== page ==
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Day to mark need for organ donations

March 22, 2013
By MARY ANN GREIER , Salem News

SALEM - Area residents can pledge the gift of life to others and learn more about organ donation during Organ Donor Awareness Day in Salem from 10 a.m. to 3 p.m. Saturday at Giant Eagle.

"Come and be educated," city Service/Safety Director Ken Kenst said.

The event is the result of a challenge tossed to area mayors by Wellsville Mayor Susan Haugh to register people as donors and bring more awareness about organ donation to the public. The Wellsville community recently suffered a loss when a young woman named Chelsea Lingenfelter died during her transplant surgery last month after waiting over a year for a new liver.

Wellsville scheduled an event for March 23 to raise awareness and Haugh asked other mayors to do the same. Salem Mayor John Berlin accepted the challenge to support the cause, enlisting Kenst to spearhead the effort, in conjunction with Lifebanc, the nonprofit organ and tissue recovery organization for northeast Ohio.

Berlin said this is something "we can support as a community." He said his family's been fortunate, but he was surprised to find out that organ transplants are more common in the area than people would think. The lives of some Salem area residents have been saved due to the gifts of others, in many cases by people they'll never know who donated their organs after death.

For Salem resident and Leetonia Superintendent Rob Mehno, that was the case when he received a kidney on May 15, 1986 after waiting two years on a transplant list, the last 10 months without any kidneys and going through dialysis more often.

"It was truly a gift and a blessing that someone looked past a tragedy to give life to someone else," he said.

A virus destroyed his kidneys while he was in college, with the problem discovered during a physical for spring football at Slippery Rock University. He failed the physical and by fall was on dialysis. After the transplant, he continued on with his life and was never contacted by the donor's family, which is their option.

About a year and a half ago, his kidney function started to decline and last April he found himself again facing the possible prospect of dialysis and another transplant operation. His niece, Angie Pitts of Alliance, another Salem grad, remembered what life was like for him the first time around. She used to spend time with him when he was on dialysis and would play nurse.

So when he invited his siblings over on July 4 and asked them to be tested to see if anyone matched for a possible live donor kidney transplant, she said her gut was telling her she should do it, even though he only wanted his siblings tested.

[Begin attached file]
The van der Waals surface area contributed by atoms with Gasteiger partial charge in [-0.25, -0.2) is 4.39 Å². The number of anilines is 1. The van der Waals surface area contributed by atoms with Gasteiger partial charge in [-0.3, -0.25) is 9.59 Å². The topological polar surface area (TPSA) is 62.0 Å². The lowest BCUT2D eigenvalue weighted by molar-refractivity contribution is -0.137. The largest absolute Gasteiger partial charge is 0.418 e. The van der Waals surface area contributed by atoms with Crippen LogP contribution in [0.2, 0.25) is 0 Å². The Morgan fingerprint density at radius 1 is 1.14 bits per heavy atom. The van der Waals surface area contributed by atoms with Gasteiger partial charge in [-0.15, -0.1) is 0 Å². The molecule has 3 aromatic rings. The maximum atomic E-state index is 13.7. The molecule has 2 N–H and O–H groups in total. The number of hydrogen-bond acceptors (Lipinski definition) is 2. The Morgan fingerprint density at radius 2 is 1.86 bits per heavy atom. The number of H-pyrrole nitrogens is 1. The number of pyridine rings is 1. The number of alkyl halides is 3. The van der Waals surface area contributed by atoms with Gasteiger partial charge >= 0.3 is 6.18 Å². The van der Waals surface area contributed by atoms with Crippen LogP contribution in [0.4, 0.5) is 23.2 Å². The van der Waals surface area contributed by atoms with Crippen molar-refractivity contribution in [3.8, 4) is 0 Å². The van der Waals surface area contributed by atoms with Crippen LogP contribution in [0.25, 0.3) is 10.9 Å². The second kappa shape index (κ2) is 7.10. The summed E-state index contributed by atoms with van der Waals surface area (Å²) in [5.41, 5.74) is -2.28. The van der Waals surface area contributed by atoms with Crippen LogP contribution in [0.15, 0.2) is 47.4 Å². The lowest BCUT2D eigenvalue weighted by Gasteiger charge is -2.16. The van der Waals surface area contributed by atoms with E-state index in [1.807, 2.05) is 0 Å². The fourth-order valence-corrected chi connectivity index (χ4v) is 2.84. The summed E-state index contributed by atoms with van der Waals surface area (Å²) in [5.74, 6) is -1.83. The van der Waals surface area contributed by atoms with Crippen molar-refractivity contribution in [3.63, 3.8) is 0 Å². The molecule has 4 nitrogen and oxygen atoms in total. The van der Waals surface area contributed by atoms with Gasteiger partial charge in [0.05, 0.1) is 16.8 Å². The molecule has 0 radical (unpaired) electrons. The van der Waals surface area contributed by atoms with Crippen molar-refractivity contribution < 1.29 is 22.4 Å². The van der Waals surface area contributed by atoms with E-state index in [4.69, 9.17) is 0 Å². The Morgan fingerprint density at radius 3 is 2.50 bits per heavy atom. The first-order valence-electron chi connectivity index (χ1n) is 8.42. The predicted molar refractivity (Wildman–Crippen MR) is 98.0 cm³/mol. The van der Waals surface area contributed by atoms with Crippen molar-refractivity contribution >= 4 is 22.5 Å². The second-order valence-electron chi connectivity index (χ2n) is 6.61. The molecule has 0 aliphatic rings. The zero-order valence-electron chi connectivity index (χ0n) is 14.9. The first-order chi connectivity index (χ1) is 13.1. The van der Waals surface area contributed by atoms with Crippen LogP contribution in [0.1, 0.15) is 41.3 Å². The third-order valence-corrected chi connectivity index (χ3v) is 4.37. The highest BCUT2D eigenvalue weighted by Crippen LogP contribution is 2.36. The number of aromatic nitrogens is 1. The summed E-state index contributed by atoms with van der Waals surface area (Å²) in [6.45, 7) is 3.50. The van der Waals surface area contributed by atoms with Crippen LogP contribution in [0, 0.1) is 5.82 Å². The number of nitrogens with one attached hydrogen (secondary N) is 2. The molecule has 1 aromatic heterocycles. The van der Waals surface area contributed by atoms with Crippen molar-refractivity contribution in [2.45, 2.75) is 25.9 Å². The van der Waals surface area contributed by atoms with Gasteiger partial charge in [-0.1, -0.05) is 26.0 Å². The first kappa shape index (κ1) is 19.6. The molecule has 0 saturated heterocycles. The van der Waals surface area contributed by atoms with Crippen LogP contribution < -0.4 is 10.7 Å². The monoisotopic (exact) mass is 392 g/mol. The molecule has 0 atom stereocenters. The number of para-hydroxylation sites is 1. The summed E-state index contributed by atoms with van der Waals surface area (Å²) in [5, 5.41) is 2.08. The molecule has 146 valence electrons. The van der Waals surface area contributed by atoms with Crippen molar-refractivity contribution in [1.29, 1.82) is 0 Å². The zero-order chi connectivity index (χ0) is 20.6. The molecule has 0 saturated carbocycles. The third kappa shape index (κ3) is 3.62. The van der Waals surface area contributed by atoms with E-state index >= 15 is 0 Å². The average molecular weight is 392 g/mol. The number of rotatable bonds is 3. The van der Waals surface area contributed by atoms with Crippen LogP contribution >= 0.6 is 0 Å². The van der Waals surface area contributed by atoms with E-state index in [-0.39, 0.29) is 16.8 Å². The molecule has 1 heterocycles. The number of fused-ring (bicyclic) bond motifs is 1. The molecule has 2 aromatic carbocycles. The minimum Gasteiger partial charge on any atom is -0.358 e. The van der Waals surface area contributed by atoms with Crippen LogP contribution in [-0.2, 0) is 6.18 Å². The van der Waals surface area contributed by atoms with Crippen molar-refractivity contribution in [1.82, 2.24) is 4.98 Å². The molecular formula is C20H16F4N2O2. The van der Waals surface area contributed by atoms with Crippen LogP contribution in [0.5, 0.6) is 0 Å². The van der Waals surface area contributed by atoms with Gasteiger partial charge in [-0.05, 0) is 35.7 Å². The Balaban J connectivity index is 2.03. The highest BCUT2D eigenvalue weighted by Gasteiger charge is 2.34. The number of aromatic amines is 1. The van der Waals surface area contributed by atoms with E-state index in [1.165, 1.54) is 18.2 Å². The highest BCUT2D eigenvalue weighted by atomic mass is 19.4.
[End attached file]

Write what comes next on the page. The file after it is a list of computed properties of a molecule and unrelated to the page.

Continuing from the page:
"I didn't want to see him go through that again," she said.

She gave a blood sample to get her blood type, then came the test when their blood was cross-matched and she hit on five of the six categories and was deemed an exceptional match. She knew she would need to convince him that it was okay and he said he wanted to make sure she was comfortable with what she was about to do.

"She did such an unselfish thing," he said.

Three days after Christmas, on Dec. 28 at University Hospitals in Cleveland, Angie gave her uncle Rob the best Christmas gift ever, one of her kidneys.

By New Year's Eve, they both went home, ending the year on a healthy note although Angie had to change her diet a little due to a high level of oxalates, which can link with calcium to form kidney stones.

She said donating the kidney was the most rewarding thing she's ever done in her life. She wished more people would be living donors.

When she was preparing for the operation, she saw a quote by Sir Winston Churchill that she cut out and kept and said it's appropriate to use to explain why to donate.

The quote said, "We make a living by what we get, we make a life by what we give."

"I take every day as a gift," Mehno said.

His blood levels are now in the normal range for the first time since college.

Both Mehno and Pitts plan to volunteer some time during Organ Donor Awareness Day. Representatives of Lifebanc are expected to be on hand to explain the process of organ donation or answer questions.

Former Salem High School golf coach Fred Girscht, who received a new kidney and pancreas 12 years ago, volunteers for Lifeline of Ohio in Columbus, the organ and tissue recovery organization serving central and southeast Ohio. He explained that when someone who's an organ donor passes away, the organization for that area handles all the arrangements and talks with the family about the donor's wishes.

For more information about Lifebanc, come to Giant Eagle on Saturday or visit the website at www.lifebanc.org.

Mary Ann Greier can be reached at mgreier@salemnews.net

 
 

 

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